History professor to examine abolitionists’ role in Civil War

By Collegian News Staff

Civil War reenactors (Flickr: Tom Gill/Lapstrake)

If the once-simmering conflict over slavery and states’ rights still stirs blood in your veins, you may be in luck: an associate professor of history at the University of Massachusetts will be addressing whether abolitionists may have sparked the Civil War as part of the Distinguished Faculty Lectures Series Wednesday at 4 p.m. in the Massachusetts Room, on the third floor of the Mullins Center.

Associate Professor of Afro-American Studies and History Manisha Sinha, who holds an undergraduate degree from Delhi University, a master’s in history from State University of New York Stony Brook and a master’s of philosophy and a Ph.D. in history from Columbia University, will give present a lecture titled “Did Abolitionists Cause the Civil War?” marking the sesquicentennial of the start of the Civil War. The talk will address the role of abolitionists in the conflict, according to a Friday release from the UMass Office of News and Media Relations, and will examine how abolitionism arced from a fringe movement calling for social change to a major political party standing against slavery. She will also consider what the release calls the “often overlooked” role African Americans had in abolitionism and discuss the impact of the war’s states’ rights debate in the contemporary polemic.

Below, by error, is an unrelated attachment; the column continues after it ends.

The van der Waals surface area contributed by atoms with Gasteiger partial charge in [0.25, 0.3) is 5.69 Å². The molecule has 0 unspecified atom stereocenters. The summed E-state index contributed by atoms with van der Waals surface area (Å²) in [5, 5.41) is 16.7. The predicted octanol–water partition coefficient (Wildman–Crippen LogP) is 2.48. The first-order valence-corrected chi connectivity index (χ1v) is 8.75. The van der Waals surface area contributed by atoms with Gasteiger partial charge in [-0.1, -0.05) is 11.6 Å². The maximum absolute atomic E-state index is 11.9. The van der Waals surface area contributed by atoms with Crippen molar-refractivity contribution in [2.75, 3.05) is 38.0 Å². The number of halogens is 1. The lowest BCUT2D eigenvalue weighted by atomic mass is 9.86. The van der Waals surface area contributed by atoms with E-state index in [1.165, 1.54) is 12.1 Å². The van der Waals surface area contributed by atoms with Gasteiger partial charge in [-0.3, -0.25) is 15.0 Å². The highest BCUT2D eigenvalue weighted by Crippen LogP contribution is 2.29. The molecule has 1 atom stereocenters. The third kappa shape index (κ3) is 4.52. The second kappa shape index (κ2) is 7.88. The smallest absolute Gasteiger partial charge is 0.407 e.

According to the release, Sinha is a widely-published historian, having authored “The Counterrevolution of Slavery: Politics and Ideology in Antebellum South Carolina” in 2000 and more recently published co-editing “Contested Democracy: Race and Power in American History” in 2007 and “African American Mosaic: A Documentary History from the African Slave Trade to the Twenty First Century,” with John H. Bracey Jr. in 2004. She is also currently working on a history of the abolitionist movement, which will be titled “Refining Democracy: African Americans and the Movement to Abolish Slavery, 1775–1865.”

Sinha came to UMass as an assistant professor in 1994, according to the release, and became associate professor in 2001.

Upon completing her lecture, Sinha will be presented with a Chancellor’s Medal for earning distinguished faculty status. The medal is “the highest honor bestowed on individuals for exemplary and extraordinary service to the campus,” according to the release.

-Collegian News Staff